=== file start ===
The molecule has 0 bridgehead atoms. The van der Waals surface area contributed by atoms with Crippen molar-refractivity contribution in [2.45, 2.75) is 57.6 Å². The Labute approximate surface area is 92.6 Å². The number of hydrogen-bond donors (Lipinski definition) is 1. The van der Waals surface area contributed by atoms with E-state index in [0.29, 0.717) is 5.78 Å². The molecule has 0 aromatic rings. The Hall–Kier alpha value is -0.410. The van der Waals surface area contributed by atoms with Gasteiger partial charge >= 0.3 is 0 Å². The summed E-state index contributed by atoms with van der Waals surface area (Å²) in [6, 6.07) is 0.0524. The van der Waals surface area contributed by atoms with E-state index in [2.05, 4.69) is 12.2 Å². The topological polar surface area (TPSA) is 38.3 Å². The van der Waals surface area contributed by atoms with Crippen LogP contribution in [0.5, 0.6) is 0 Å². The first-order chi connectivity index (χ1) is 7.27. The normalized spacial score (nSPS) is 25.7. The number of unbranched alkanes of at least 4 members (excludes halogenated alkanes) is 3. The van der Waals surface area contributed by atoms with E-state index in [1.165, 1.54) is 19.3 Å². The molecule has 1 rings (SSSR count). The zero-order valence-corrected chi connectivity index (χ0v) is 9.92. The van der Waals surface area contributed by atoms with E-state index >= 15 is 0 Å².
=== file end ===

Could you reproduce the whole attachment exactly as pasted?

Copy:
The molecule has 0 bridgehead atoms. The van der Waals surface area contributed by atoms with Crippen molar-refractivity contribution in [2.45, 2.75) is 57.6 Å². The Labute approximate surface area is 92.6 Å². The number of hydrogen-bond donors (Lipinski definition) is 1. The van der Waals surface area contributed by atoms with E-state index in [0.29, 0.717) is 5.78 Å². The molecule has 0 aromatic rings. The Hall–Kier alpha value is -0.410. The van der Waals surface area contributed by atoms with Gasteiger partial charge >= 0.3 is 0 Å². The summed E-state index contributed by atoms with van der Waals surface area (Å²) in [6, 6.07) is 0.0524. The van der Waals surface area contributed by atoms with E-state index in [2.05, 4.69) is 12.2 Å². The topological polar surface area (TPSA) is 38.3 Å². The van der Waals surface area contributed by atoms with Crippen LogP contribution in [0.5, 0.6) is 0 Å². The first-order chi connectivity index (χ1) is 7.27. The normalized spacial score (nSPS) is 25.7. The number of unbranched alkanes of at least 4 members (excludes halogenated alkanes) is 3. The van der Waals surface area contributed by atoms with E-state index in [1.165, 1.54) is 19.3 Å². The molecule has 1 rings (SSSR count). The zero-order valence-corrected chi connectivity index (χ0v) is 9.92. The van der Waals surface area contributed by atoms with E-state index >= 15 is 0 Å².